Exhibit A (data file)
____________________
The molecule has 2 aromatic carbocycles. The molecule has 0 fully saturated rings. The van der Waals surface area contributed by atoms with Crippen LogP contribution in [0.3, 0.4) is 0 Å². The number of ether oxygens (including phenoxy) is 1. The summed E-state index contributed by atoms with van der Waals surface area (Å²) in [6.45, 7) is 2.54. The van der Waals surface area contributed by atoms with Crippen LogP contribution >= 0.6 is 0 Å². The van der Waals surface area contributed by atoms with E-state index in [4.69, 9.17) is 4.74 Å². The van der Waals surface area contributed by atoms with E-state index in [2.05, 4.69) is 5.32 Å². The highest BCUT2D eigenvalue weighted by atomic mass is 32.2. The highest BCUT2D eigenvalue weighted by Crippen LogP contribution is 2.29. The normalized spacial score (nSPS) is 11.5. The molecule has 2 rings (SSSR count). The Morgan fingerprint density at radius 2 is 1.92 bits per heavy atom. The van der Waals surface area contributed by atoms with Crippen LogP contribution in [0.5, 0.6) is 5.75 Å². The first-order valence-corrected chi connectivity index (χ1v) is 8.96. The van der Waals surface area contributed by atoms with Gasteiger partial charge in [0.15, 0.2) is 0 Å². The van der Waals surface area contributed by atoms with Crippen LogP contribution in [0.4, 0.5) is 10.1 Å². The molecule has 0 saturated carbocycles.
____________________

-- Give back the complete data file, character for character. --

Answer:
The molecule has 2 aromatic carbocycles. The molecule has 0 fully saturated rings. The van der Waals surface area contributed by atoms with Crippen LogP contribution in [0.3, 0.4) is 0 Å². The number of ether oxygens (including phenoxy) is 1. The summed E-state index contributed by atoms with van der Waals surface area (Å²) in [6.45, 7) is 2.54. The van der Waals surface area contributed by atoms with Crippen LogP contribution >= 0.6 is 0 Å². The van der Waals surface area contributed by atoms with E-state index in [4.69, 9.17) is 4.74 Å². The van der Waals surface area contributed by atoms with E-state index in [2.05, 4.69) is 5.32 Å². The highest BCUT2D eigenvalue weighted by atomic mass is 32.2. The highest BCUT2D eigenvalue weighted by Crippen LogP contribution is 2.29. The normalized spacial score (nSPS) is 11.5. The molecule has 2 rings (SSSR count). The Morgan fingerprint density at radius 2 is 1.92 bits per heavy atom. The van der Waals surface area contributed by atoms with Crippen LogP contribution in [0.5, 0.6) is 5.75 Å². The first-order valence-corrected chi connectivity index (χ1v) is 8.96. The van der Waals surface area contributed by atoms with Gasteiger partial charge in [0.15, 0.2) is 0 Å². The van der Waals surface area contributed by atoms with Crippen LogP contribution in [0.4, 0.5) is 10.1 Å². The molecule has 0 saturated carbocycles.